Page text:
Analysis Methods – Fundamental, Technical and Sentiment AnalysisThe three generally accepted methods of analyzing the financial markets are: technical, fundamental, and sentimental. Choosing which one to use is a matter of personal preference that develops from study and practice.
Technical analysis is the study of trading activity through the use of patterns, trends, price movement, and volume. Fundamental analysis is the study of price movement to determine the value of an asset. Sentimental analysis is feeling the tone of the market through the study of crowd psychology.
Each of these methods of looking at an asset’s value has its merits and no one of them is complete on its own. Still, with some types of trading, you will want to rely more heavily on one type of analysis than another in order to better control the risk.
CFDs are complex instruments and come with a high risk of losing money rapidly due to leverage. The vast majority of retail investor accounts lose money when trading CFDs. You should consider whether you understand how CFDs work and whether you can afford to take the high risk of losing your money.
Analysis Tools Defined
Technical analysis differs from fundamental and sentimental analysis in that it only takes into account the price and volume of an asset.
The core assumption is that all known fundamentals are factored into price; thus, they become irrelevant and there is no need to pay close attention to them.
The technical trader is not attempting to measure the asset’s intrinsic value, but rather trying to use technical analysis tools like chart patterns, oscillators and trends to determine what an asset will do in the future.
Fundamental analysis relies on macro-and micro-economic factors to determine the long-term and short-term value of an asset. Fundamental analysis looks at the factors that cannot be measured in a price chart. Some of these factors include supply/demand, economic strength, and economic growth.
Sentimental analysis has often been described as “reading the news”. However, it is probably closer to “reading the price action”. This is because something reading the headlines can fool a trader. Therefore, sentimental analysis works better over the short run with technical analysis, but over the long run, fundamental analysis will likely override any short-term sentimental biases.
Trading with sentimental analysis alone can be effective, but you need to be patient when you utilize this method. News does not happen every day for every asset. If you specialize in currencies, for example, you might only be making a couple of trades per week.
How and When to Use the Three Analysis Tools
Every trader will have a slightly different way of analyzing their assets of choice, and this is okay.
Some traders refer to themselves as pure technical traders and choose to ignore the fundamentals completely. They rely on statistical confidence in trading signals and assume the fundamentals have been priced into their analysis.
Fundamental traders tend to develop a bias in a market based on the macro-economic or long-term fundamentals then make adjustments to the microeconomic or short-term fundamental news.
Sentimental traders tend to react to the headlines and trade the momentum based on the news. This implies that a sentimental trader leans toward the technical side since momentum refers to price action.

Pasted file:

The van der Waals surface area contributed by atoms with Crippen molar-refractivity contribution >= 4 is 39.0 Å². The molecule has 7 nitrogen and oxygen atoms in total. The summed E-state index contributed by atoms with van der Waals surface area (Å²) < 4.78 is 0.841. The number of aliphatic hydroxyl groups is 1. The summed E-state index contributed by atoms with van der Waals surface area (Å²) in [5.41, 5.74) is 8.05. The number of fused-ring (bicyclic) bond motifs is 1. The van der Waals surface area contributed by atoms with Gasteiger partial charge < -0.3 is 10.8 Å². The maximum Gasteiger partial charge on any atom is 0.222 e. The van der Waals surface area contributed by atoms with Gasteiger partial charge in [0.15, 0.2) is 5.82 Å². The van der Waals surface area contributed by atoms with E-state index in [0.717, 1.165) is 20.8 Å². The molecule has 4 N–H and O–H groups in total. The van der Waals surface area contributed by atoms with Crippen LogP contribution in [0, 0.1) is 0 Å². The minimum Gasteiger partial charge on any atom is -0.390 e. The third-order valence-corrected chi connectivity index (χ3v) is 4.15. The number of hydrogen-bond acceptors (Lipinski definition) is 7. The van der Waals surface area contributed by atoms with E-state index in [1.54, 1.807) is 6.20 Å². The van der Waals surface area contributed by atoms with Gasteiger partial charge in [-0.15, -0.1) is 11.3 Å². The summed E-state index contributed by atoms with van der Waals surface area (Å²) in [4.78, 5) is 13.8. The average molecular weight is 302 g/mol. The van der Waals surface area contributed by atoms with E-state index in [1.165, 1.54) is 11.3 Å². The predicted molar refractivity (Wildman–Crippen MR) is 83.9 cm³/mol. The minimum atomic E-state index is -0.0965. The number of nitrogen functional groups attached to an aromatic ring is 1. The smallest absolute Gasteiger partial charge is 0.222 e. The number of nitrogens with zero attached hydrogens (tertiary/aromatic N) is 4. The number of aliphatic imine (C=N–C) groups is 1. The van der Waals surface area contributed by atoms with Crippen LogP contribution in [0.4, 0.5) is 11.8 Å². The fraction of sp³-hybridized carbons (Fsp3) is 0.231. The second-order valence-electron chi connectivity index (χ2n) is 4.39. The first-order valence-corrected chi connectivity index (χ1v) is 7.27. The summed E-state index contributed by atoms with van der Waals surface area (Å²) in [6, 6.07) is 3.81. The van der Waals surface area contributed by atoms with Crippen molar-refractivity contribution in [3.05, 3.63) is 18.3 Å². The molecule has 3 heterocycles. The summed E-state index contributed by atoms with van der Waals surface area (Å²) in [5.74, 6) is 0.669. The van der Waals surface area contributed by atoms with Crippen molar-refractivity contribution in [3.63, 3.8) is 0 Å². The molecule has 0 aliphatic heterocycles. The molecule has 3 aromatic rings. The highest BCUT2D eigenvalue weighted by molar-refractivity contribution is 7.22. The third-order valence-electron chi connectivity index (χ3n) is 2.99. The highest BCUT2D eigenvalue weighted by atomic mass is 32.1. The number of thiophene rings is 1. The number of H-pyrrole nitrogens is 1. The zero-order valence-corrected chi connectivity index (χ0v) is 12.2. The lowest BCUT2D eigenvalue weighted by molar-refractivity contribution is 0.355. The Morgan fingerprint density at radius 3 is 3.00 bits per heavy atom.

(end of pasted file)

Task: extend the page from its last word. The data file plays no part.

A sentimental trader is linked to the fundamental side of the equation because the best momentum-generating headline is often caused by a surprise in the news. In order to be surprised by the news, one has to know the fundamental expectations ahead of a report, for example.
There is no one way to trade that is better than another. However, when measuring trading risk, technical analysis is probably the best tool to use. Furthermore, when building a trading system, technical analysis is probably best because of the plethora of statistical tools available to back-test trading theories.
It’s difficult to measure the success of fundamental analysis over the short run because it takes a long-time for a major fundamental event to develop. Think about how difficult it is to trade central bank activity over the short run. Then think about how much easier it is once a central bank decides to loosen or tighten policy.
Sentimental analysis is primarily used by the trader who likes action. The sentimental trader often has an indication of what the fundamental report is expected to show then reacts to whether the report is above or below expectations. Furthermore, the trader likely takes a peek at the chart to determine the momentum of the price action. In this case, it’s safe to say the sentimental analysis trader is more likely to use a blend of technical and fundamental analysis.
Many people thrive on short-term trades, but just as many need to trade longer-term in order to be successful. A well-rounded approach will utilize both time frames and will also use all three types of analysis.
You’ve probably heard the popular phrase about how you shouldn’t keep all of your eggs in one basket. This is a fancy way of saying you shouldn’t rely solely on one method for success. This suggests that trading a blend of technical, fundamental, and sentiment analysis may be the best approach with more control over risk.
Trading is a high-risk activity any way you look at it and you will want to reduce that risk for long-term success. A little bit of short-term trading plus a little bit of long-term trading will be your best choice for sustained results. Just like blending a little technical analysis with a little fundamental analysis.
Meanwhile, if you like trading the action then sentimental trading is probably the best, provided you use technical chart points to control the risk.